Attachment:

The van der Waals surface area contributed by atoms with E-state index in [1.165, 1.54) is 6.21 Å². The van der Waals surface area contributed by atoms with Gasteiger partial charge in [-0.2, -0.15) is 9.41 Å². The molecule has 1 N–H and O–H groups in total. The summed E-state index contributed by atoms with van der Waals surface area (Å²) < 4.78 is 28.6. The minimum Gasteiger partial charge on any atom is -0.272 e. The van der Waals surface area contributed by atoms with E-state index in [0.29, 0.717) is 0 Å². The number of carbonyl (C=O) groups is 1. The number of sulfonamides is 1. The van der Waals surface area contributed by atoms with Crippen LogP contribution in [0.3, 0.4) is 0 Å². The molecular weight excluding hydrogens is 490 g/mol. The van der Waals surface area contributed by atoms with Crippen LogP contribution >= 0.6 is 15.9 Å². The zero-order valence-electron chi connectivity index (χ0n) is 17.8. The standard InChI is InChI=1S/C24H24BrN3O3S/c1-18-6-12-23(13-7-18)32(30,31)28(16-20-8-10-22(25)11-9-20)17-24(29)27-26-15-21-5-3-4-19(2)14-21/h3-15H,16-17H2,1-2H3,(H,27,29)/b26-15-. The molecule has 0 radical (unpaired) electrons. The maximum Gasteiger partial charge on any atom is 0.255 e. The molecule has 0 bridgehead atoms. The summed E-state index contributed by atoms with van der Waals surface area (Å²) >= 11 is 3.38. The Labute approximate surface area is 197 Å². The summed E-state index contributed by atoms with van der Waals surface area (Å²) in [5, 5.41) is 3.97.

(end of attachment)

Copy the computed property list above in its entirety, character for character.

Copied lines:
The van der Waals surface area contributed by atoms with E-state index in [1.165, 1.54) is 6.21 Å². The van der Waals surface area contributed by atoms with Gasteiger partial charge in [-0.2, -0.15) is 9.41 Å². The molecule has 1 N–H and O–H groups in total. The summed E-state index contributed by atoms with van der Waals surface area (Å²) < 4.78 is 28.6. The minimum Gasteiger partial charge on any atom is -0.272 e. The van der Waals surface area contributed by atoms with E-state index in [0.29, 0.717) is 0 Å². The number of carbonyl (C=O) groups is 1. The number of sulfonamides is 1. The van der Waals surface area contributed by atoms with Crippen LogP contribution in [0.3, 0.4) is 0 Å². The molecular weight excluding hydrogens is 490 g/mol. The van der Waals surface area contributed by atoms with Crippen LogP contribution >= 0.6 is 15.9 Å². The zero-order valence-electron chi connectivity index (χ0n) is 17.8. The standard InChI is InChI=1S/C24H24BrN3O3S/c1-18-6-12-23(13-7-18)32(30,31)28(16-20-8-10-22(25)11-9-20)17-24(29)27-26-15-21-5-3-4-19(2)14-21/h3-15H,16-17H2,1-2H3,(H,27,29)/b26-15-. The molecule has 0 radical (unpaired) electrons. The maximum Gasteiger partial charge on any atom is 0.255 e. The molecule has 0 bridgehead atoms. The summed E-state index contributed by atoms with van der Waals surface area (Å²) >= 11 is 3.38. The Labute approximate surface area is 197 Å². The summed E-state index contributed by atoms with van der Waals surface area (Å²) in [5, 5.41) is 3.97.